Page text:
Intercept Pharmaceuticals (NASDAQ:ICPT), a commercial-stage liver disease specialist, lost a staggering 22.7% of its value in April, according to data from S&P Global Market Intelligence. What caused investors to hit the exits last month?
Intercept's shares broke down in April for two reasons:
- The raging drug pricing debate in the United States weighed on nearly every biopharma stock last month. Not surprisingly, Intercept's shares proved to be no exception to this downward trend, given the rather hefty price tag for its Food and Drug Administration-approved primary biliary cholangitis drug, Ocaliva.
- The company's April update on Ocaliva's pivotal nonalcoholic steatohepatitis (NASH) trial at the International Liver Congress turned out to be a nonevent for the most part. Investors were hoping this update would lay out a stronger case for Ocaliva's label expansion into NASH and subsequent competitive positioning in this jam-packed space.
Ocaliva is on track to become the first-ever FDA-approved drug for NASH. While NASH is undeniably a multibillion-dollar commercial opportunity that could cause Intercept's top line to soar in the coming years, the drug's mixed late-stage results for this indication are likely to trigger an advisory committee meeting prior to a formal regulatory decision.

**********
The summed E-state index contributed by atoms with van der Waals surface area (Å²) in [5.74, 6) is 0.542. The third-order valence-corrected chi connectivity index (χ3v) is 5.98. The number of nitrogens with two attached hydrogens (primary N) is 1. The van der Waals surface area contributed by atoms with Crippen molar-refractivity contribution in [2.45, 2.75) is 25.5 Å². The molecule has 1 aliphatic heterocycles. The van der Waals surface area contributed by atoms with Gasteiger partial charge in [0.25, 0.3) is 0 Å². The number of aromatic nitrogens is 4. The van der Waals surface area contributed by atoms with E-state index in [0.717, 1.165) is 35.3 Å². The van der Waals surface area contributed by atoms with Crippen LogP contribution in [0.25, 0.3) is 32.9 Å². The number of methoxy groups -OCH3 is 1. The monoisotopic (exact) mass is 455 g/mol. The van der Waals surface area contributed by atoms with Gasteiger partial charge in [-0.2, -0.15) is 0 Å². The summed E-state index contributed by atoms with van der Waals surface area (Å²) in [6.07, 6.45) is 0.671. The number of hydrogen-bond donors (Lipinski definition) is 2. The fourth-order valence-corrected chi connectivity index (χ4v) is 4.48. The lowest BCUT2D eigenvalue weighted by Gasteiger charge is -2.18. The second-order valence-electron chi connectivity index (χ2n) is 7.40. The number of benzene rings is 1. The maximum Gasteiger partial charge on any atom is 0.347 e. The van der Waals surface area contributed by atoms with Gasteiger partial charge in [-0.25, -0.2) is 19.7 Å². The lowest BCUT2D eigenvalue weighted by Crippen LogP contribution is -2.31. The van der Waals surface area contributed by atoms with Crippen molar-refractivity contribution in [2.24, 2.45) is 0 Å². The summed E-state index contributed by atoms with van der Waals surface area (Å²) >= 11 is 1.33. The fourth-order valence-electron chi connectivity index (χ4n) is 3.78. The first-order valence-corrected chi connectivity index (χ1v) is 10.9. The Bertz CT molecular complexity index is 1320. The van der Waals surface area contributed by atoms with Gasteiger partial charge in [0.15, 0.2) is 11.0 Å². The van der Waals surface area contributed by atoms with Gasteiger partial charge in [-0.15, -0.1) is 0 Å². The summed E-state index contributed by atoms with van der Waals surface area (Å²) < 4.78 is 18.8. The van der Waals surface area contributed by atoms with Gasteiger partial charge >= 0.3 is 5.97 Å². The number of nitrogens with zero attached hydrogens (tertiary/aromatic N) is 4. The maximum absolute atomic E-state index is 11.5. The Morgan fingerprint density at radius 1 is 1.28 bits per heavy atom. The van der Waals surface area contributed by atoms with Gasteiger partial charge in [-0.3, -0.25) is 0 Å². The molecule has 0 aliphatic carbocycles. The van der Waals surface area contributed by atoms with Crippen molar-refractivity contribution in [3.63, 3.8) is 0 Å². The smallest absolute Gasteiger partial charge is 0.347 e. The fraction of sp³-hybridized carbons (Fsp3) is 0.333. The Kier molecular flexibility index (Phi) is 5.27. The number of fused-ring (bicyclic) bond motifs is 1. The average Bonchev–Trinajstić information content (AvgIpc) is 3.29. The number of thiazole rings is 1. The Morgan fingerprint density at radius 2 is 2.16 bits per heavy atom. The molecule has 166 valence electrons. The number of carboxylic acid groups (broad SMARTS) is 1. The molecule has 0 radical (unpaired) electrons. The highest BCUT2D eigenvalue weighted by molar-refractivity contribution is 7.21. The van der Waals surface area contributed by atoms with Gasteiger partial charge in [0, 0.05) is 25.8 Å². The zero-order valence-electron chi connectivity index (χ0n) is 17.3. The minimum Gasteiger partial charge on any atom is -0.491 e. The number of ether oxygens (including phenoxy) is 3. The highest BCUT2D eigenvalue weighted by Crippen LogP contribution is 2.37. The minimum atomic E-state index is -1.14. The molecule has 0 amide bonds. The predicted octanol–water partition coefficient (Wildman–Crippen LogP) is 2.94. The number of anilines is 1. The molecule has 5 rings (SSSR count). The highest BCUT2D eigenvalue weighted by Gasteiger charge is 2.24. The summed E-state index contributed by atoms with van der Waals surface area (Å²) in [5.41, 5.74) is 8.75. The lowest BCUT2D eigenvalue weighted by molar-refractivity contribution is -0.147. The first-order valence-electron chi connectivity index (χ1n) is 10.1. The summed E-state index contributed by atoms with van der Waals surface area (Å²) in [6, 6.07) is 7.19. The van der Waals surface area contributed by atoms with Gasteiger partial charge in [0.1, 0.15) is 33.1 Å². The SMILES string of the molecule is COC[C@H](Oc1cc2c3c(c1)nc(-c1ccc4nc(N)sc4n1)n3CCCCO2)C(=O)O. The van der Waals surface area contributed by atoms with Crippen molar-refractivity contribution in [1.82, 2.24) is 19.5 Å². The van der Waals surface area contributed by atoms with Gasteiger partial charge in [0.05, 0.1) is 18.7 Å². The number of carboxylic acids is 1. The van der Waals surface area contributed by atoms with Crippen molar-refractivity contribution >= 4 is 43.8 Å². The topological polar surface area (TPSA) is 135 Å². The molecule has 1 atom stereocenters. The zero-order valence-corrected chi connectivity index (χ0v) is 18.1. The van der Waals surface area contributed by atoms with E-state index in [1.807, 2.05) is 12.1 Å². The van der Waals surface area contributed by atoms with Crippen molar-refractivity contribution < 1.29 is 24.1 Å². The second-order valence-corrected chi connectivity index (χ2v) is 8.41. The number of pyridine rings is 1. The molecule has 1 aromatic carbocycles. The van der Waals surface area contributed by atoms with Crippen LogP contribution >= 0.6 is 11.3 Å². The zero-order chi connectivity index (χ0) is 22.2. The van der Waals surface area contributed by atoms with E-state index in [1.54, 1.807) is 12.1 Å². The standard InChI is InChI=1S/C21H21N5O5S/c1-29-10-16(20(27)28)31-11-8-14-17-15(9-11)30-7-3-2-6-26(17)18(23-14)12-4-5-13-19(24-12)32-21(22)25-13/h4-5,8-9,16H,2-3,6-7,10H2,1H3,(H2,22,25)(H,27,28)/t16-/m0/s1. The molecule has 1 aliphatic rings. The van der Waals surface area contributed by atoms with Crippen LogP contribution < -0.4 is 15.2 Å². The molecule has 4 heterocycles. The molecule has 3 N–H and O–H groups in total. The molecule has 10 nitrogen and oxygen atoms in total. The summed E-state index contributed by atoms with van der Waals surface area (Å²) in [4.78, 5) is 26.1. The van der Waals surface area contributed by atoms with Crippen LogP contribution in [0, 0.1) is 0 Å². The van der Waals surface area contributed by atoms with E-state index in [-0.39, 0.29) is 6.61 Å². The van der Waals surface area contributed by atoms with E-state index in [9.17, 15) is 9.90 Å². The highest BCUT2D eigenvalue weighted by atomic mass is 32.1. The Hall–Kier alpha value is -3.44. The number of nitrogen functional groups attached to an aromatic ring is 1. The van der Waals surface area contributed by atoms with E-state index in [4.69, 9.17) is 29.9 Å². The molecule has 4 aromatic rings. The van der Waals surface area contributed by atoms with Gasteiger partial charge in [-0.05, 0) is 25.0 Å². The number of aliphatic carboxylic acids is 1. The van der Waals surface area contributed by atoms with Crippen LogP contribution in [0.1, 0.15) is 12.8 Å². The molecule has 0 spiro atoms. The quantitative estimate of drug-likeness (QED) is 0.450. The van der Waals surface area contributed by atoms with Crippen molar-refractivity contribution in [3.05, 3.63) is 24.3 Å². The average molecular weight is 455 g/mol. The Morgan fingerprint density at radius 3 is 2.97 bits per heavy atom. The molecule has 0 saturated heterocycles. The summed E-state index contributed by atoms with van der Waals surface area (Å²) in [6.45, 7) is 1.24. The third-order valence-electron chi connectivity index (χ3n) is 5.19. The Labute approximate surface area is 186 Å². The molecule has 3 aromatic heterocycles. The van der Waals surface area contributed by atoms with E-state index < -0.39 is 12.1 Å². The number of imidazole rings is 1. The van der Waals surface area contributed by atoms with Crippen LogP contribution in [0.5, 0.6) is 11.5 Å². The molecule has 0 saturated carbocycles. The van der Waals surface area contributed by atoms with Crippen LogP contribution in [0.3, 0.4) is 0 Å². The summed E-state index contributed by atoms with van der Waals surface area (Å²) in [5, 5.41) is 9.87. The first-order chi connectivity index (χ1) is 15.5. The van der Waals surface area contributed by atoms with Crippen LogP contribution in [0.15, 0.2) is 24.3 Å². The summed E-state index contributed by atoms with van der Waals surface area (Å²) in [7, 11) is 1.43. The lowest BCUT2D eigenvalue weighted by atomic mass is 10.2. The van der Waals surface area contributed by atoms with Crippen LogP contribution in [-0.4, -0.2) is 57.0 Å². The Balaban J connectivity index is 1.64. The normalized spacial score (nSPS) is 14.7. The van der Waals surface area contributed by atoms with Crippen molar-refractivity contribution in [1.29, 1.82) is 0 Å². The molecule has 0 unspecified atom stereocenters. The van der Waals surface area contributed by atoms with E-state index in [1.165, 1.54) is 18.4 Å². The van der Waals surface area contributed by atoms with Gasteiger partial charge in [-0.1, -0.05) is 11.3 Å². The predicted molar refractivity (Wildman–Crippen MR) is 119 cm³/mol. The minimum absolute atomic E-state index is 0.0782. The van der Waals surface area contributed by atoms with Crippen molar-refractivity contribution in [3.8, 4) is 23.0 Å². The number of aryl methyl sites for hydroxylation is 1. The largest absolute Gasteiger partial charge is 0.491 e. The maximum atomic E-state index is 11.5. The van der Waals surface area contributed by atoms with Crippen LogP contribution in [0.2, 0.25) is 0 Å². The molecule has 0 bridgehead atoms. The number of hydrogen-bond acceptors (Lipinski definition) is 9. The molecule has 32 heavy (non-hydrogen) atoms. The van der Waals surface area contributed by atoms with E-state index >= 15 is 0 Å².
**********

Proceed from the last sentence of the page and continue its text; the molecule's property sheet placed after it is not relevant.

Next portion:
So, Ocaliva's first-mover advantage in NASH is far from a sure thing at this point. The drug's problematic side effect profile also opens the doors for rival NASH therapies from a competitive standpoint. In other words, Ocaliva may never turn out to be the megablockbuster the company and its shareholders originally envisioned.
Per the company's first-quarter update, Ocaliva's regulatory application should be in the hands of the FDA by the third quarter of this year. Intercept also plans to file for Ocaliva's NASH indication in the European Union by the fourth quarter of 2019. So, if everything goes according to plan, Intercept could start racking up NASH sales in the second half of 2020. That's an exciting proposition in light of NASH's monstrous commercial opportunity.
However, investors shouldn't underestimate the regulatory risk here. Ocaliva's late-stage NASH trial wasn't a smashing success by any stretch of the imagination, and there are a host of other drugs in development for this indication. The FDA, in turn, may simply decide to wait for a more compelling option for NASH.